Oral or intravenous fluid therapy under the supervision of a vet may also be required if the animal is severely dehydrated. Affected animals may have a prolonged recovery and have permanent ill-thrift.

    Risk factors

    • Exposure to the Eimeria parasite in contaminated environments, such as paddocks used for calves year after year
    • Stress, such as poor weaning regimen, high stocking density, transport or multiple husbandry procedures
    • Poor nutrition, such as low availability or inconsistent intake and lack of coccidiostat in feed
    • Poor pasture management, such as lack of paddock rotation and younger age groups following older age groups
    • Exposure to Bovine Viral Diarrhoea Virus (BVDV)


    Coccidiosis may be prevented by:

    • Addressing the risk factors above
    • Implementing a rotational grazing strategy to reduce the exposure of calves to coccidial oocysts
    • Avoiding the use of the same paddocks for calf rearing year-on-year if possible
    • Avoiding later groups of calves being exposed to the same pasture as earlier groups of calves. During high risk periods, by the time the later calves are turned out, the environment is already very contaminated
    • Adding monensin or laslocid to supplementary feed during high risk periods
  • Gastrointestinal worms

    What to look for

    • Poor growth rates in young stock
    • Poor body condition and ill-thrift, such as a rough, dull coat
    • Scouring


    The most important gastrointestinal worms of dairy calves include:

    • Ostertagia osteragi (small brown stomach worm)
    • Trichostronylus axei (stomach hair worm)
    • Cooperia spp. (small intestinal worm)

    In northern and subtropical dairying regions, Haemonchus placei (barber’s pole worm) can also be problematic.

    Animals likely to be affected

    Dairy calves are mostly affected by gastrointestinal worms from weaning until 12 to 15 months of age. After this time, calves develop a strong age-related immunity to gastrointestinal worms. Older animals are rarely affected unless there is underlying stress that causes a breakdown of immunity.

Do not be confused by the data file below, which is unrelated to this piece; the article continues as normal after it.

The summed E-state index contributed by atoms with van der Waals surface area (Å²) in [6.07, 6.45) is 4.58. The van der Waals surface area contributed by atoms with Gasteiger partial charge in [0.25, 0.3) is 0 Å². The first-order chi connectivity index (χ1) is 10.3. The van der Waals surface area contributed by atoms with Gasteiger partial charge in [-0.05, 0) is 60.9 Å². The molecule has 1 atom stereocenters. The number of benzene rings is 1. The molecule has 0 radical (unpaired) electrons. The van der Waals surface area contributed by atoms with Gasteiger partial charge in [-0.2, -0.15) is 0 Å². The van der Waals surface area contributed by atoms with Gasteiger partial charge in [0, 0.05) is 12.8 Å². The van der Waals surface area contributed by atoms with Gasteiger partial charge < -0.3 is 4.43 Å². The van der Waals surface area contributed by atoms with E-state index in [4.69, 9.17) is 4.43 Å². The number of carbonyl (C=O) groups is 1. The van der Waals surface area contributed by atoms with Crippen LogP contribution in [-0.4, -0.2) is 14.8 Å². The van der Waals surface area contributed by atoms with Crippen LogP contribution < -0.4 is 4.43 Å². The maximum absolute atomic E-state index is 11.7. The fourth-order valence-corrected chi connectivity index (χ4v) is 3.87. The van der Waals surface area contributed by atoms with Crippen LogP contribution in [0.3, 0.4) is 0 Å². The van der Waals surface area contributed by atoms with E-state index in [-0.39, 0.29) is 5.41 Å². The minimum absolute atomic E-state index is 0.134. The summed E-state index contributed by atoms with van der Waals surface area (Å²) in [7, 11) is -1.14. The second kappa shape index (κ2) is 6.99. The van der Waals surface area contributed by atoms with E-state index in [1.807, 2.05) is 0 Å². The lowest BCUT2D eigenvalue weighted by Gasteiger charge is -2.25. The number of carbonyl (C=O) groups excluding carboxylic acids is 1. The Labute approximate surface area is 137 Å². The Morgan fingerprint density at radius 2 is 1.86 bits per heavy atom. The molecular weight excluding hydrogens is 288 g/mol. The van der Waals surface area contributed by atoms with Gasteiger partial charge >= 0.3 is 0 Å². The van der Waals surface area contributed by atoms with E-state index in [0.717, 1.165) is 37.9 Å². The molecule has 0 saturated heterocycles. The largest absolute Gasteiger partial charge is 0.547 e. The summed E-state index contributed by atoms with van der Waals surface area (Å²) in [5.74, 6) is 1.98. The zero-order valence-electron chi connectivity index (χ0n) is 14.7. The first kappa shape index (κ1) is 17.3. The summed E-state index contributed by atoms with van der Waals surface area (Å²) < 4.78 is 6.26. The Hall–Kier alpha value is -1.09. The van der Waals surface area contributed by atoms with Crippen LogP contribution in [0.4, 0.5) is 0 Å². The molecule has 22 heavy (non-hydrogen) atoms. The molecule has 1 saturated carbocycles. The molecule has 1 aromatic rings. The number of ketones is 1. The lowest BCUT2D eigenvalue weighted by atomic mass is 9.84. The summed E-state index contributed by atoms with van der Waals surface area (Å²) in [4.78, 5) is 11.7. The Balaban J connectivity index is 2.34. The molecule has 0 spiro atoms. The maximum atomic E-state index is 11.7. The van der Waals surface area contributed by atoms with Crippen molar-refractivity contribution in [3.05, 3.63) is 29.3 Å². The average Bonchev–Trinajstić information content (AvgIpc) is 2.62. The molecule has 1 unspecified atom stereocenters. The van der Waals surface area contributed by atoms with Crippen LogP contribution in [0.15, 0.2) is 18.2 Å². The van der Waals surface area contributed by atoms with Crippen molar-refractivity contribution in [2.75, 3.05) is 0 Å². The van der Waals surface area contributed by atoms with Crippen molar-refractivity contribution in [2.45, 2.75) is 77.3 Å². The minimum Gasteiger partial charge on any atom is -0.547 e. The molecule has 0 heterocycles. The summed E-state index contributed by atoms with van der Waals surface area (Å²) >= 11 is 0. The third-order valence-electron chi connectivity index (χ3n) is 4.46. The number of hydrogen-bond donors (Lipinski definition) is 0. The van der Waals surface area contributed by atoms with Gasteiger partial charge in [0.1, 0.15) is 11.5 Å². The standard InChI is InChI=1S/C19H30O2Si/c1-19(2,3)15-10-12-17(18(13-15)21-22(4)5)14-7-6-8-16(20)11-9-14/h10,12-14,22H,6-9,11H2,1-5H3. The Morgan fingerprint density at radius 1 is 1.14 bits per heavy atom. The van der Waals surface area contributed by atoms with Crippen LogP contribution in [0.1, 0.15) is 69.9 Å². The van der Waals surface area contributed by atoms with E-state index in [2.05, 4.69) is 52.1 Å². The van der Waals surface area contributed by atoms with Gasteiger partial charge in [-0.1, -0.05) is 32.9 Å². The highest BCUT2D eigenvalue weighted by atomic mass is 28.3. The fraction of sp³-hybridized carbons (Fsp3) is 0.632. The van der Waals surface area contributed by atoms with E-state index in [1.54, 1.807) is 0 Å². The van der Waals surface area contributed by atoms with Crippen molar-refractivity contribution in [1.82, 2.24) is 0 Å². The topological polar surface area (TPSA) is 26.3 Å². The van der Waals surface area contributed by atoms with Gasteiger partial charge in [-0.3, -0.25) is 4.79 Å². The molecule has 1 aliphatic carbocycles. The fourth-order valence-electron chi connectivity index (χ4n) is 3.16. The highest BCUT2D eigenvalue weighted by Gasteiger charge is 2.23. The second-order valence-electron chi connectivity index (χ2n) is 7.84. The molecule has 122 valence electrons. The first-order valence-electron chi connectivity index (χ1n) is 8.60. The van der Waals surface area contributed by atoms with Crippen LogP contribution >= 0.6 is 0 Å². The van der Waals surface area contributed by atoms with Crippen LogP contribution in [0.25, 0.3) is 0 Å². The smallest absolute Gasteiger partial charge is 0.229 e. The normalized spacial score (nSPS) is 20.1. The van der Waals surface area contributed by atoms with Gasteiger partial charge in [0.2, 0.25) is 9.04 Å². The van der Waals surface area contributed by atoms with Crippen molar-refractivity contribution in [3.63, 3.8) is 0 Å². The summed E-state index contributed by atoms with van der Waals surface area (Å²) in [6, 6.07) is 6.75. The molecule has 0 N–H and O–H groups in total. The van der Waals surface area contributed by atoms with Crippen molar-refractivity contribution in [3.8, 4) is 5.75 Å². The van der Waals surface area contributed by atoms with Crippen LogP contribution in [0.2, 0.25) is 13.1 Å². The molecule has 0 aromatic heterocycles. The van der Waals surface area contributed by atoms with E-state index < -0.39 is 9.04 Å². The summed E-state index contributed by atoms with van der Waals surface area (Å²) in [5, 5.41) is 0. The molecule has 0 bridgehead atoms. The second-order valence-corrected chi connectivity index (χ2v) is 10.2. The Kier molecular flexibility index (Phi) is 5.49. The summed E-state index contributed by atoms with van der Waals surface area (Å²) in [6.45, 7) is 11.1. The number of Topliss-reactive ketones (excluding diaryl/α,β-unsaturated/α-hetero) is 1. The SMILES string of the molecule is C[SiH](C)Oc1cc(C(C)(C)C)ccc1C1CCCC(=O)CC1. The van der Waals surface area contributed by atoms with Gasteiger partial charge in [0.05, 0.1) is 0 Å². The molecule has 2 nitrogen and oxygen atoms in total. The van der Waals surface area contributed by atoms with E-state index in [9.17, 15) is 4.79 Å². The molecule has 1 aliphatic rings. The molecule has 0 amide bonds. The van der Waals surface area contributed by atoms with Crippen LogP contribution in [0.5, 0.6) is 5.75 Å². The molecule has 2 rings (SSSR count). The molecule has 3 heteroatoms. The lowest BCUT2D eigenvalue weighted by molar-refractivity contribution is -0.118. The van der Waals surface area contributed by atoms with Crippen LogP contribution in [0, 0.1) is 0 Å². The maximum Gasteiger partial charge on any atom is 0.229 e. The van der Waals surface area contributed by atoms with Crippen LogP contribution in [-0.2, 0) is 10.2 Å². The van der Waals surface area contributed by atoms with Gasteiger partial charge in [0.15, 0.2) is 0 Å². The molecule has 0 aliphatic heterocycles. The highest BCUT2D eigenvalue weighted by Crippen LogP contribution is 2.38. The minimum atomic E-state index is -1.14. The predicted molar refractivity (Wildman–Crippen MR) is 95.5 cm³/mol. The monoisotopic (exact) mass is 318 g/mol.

Confirming the diagnosis

    Gastrointestinal worms can be diagnosed in young animals by conducting laboratory examination of manure samples, called faecal egg counts. Often larval culture is also required to help interpret the faecal egg counts according to the mix of worm species present. Individual faecal egg counts of 150 to 250 eggs per gram, depending on larval culture results, may indicate treatment is required. A veterinarian will be able to guide interpretation of results relevant to the area.

    Pooled faecal egg counts are not recommended as there can be considerable variation in egg counts between calves within a group.


    Treatment of gastrointestinal worms involves the use of anti-parasitic drenches. There are several drenches available which fall into one of the four classes:

    • Mectins, such as Dectomax®, Cydectin® or Ivomec®
    • White drenches, such as Panacur®
    • Clear drenches, such as Nilverm®
    • Combinations, such as Trifecta® or Eclipse®

    Research conducted in Victoria between 2013 and 2016 found a high level of resistance to available drenches on dairy farms. Therefore, it is recommended faecal egg counts are done on manure samples at the time of treatment and 10 to 14 days after treatment to check the drench is working.

    Avoiding resistance

    • Always treat the heaviest in the mob and check weights using scales or a weigh tape
    • Always check drenching equipment is calibrated by squirting the desired volume into a measuring cylinder
    • Only treat when required and regularly monitor faecal egg counts
    • Wherever possible, use short acting oral drenches and combinations rather than single-active drenches

    There is no clear evidence to support the routine treatment of adult dairy cows for gastrointestinal worms. Some international and small Australian studies demonstrated milk production responses to treatment, but this was unable to be replicated in several other studies.

    A research project supported by Dairy Australia is currently underway in south-west Victoria and aims to provide clearer guidance as to whether treatment is required and when it is best administered, such as dry off or calving time.

    Risk factors

    • Exposure to the parasites in highly contaminated environments, such as paddocks used for calves year after year
    • Stress, such as weaning or high stocking density
    • Poor nutrition
    • Exposure to BVDV
    • Higher levels of parasites on pasture in late autumn, winter and early spring.


    Problems with gastrointestinal worms can be prevented by:

    • Providing good nutrition (see Heifers on Target resources)
    • Implementing an appropriate rotational grazing strategy to avoid use of the same paddocks for calf rearing year-on-year if possible
    • Regularly monitoring faecal egg counts
  • Yersinia